At about 9.30pm we moved to the Cavelstone Strip and were amazed by the number of fish rising. Although Mike caught one to a Wickhams we could not interest them despite many changes of small wets, nympths, dries etc..

    Despite the frustration of the ‘late rise’ we enjoyed our visit and look forward to returning and spreading the good news to our friends.

    Many thanks again for all the efforts you and your colleagues have made to achieve such an improvement in the fishing at Loch Leven.

    Have just enjoyed a superb ‘Leven Brownie’ for my breakfast – much better than the pellet fed Rainbows!

    With kindest regards


  2. Dear Willie
    Erics report sounds good, I’ll have to report back on this wednesdays events, a colleague and I are fishing from around 2 till dusk so we should get variation on conditions.
    Really looking forward to a brownie Breakfast also !!!
    Steve Kilpatrick

  3. Willie
    Could you please be so kind as to let me have your email address so that I can post you a request?
    My email adress is:
    Many thanks

  4. Graeme Burns says:

    Dear Willie,We were out on an evening boat,number9 on the 4th July. Pretty windy and wet, so we ended at the Cavilstone Strip. Saw two fish move and took one on a Yellow Owl of 3lb 1oz.That was it and by 10pm the haar had set in.Visibilty was just over 100yds as we headed to the harbour with the islands and far shore hidden. We looked in vain for the harbour lights which were hidden by the trees.If we had not been familiar with the loch we could have had a problem. Even a portable light on the end of the pier would solve this. We’ll be back later in the season hope fully in better conditions.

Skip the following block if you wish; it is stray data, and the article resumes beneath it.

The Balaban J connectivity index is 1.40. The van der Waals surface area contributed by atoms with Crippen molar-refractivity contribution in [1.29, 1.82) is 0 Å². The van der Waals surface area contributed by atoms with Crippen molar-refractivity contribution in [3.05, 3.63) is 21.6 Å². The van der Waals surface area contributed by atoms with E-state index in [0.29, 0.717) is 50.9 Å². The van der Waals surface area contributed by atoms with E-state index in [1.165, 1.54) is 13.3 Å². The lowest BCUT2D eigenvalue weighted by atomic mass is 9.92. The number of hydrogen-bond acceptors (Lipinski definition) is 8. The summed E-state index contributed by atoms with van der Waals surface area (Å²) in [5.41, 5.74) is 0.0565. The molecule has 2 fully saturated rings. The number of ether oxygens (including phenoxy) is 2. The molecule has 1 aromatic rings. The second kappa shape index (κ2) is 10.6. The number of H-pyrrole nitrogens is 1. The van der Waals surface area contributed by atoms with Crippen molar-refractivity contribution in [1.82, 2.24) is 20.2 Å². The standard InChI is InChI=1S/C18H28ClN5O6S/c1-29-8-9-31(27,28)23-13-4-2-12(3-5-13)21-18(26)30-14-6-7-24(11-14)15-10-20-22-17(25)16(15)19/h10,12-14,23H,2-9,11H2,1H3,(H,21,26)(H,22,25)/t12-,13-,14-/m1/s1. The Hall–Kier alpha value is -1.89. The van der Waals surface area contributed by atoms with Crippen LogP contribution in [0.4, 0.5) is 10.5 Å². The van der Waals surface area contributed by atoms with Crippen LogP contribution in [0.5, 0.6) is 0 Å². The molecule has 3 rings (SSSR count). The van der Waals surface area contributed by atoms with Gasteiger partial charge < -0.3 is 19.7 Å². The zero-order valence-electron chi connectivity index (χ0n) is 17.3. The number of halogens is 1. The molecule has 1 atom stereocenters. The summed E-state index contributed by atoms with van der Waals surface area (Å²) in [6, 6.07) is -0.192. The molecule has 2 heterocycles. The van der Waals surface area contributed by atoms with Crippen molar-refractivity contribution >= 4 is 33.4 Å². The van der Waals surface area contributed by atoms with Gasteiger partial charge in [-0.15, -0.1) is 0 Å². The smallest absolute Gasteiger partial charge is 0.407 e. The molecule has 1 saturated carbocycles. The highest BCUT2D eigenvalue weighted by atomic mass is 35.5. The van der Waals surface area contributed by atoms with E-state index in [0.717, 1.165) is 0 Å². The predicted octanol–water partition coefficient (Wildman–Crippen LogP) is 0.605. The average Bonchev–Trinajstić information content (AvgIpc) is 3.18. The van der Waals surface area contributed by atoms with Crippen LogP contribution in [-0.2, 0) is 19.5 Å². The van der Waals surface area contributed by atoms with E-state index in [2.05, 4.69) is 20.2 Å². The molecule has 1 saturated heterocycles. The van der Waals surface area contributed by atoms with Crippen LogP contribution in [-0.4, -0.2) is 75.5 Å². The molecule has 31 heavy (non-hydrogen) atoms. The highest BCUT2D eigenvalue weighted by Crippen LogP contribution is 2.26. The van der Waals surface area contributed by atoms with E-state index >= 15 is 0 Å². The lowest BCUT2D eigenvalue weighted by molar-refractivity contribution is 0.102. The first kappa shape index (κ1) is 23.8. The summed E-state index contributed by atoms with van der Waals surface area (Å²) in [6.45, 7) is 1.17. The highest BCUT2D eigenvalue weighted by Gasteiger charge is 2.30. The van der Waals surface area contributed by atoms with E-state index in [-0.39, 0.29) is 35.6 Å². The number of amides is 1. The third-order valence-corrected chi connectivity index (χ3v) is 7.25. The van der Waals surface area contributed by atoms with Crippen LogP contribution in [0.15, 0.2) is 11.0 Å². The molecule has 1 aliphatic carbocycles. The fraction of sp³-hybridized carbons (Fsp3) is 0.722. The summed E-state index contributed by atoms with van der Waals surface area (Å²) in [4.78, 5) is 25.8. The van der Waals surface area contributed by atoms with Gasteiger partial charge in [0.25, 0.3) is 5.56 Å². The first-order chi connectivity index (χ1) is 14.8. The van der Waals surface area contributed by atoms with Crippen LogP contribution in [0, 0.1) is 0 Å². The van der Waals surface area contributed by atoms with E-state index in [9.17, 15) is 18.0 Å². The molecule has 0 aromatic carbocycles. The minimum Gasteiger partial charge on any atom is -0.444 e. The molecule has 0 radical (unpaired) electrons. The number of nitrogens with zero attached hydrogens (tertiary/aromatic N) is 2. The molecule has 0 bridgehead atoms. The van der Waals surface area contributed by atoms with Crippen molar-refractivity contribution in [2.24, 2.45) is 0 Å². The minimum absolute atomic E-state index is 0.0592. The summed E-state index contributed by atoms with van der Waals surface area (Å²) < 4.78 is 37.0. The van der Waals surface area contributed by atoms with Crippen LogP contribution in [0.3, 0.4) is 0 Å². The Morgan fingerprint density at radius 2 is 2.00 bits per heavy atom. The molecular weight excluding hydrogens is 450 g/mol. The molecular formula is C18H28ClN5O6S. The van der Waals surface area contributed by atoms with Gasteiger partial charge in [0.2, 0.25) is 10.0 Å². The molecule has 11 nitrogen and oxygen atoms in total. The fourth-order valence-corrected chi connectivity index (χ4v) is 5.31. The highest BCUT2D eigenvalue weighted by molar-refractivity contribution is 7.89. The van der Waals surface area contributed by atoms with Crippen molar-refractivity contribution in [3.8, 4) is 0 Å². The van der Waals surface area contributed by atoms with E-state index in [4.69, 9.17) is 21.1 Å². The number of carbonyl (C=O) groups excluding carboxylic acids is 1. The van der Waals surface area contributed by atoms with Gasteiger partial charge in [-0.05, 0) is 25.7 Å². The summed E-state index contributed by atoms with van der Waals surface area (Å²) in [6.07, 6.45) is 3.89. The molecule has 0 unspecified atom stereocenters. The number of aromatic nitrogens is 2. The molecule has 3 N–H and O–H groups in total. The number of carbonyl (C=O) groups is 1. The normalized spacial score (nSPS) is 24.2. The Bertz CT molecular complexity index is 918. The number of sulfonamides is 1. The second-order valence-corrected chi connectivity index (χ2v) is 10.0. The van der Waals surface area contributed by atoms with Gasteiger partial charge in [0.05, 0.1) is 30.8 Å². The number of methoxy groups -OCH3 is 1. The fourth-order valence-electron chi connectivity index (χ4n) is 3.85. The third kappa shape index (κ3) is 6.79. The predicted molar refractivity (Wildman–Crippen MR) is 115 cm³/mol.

I like your blog and found it really useful and enjoyed reading all the tips.Trout for tea!
    Tight Lines,

    • Hi Graeme,

      Thanks for the feedback – very useful. We will look into the feasibility of perhaps putting one or 2 lights (flashing?) at the end of the Pier to guide evening boats back in. Realistically, if visibility is down to 100 yards, even they are not going to be visible to boats a fair bit out but they would actually help people navigate back to the harbour entrance on clearer nights as well. The bright lights we currently use have been in position for a while in the area of the engine shed but you are correct in saying that the growth in the trees & bushes between there and the loch will be impeding their visibility as well.

      Hope your brownie tasted good

      Tight lines


  5. Graeme Burrns says:

    Hi Willie! Thanks for the reply to my email re harbour lights.I can see the difficulties you have and like your suggestion.
    Changing the subject, it’s good to see the .loch recovering and to see the weed growth where there was none. My boat partner and myself don’t get to the loch as often as we’d like owing to other commitments so it’s a treat to be there.
    We hope to get back in August one evening, and until then I will keep up to date with the column in the “Courier” and your weekly blogs. They are great!
    Tight Lines,
    PS I always carry a compass in my seatbox or my GPS. Musn’t forget the Yellow Owls too!.

  6. Shaun Costello 07870626539 says: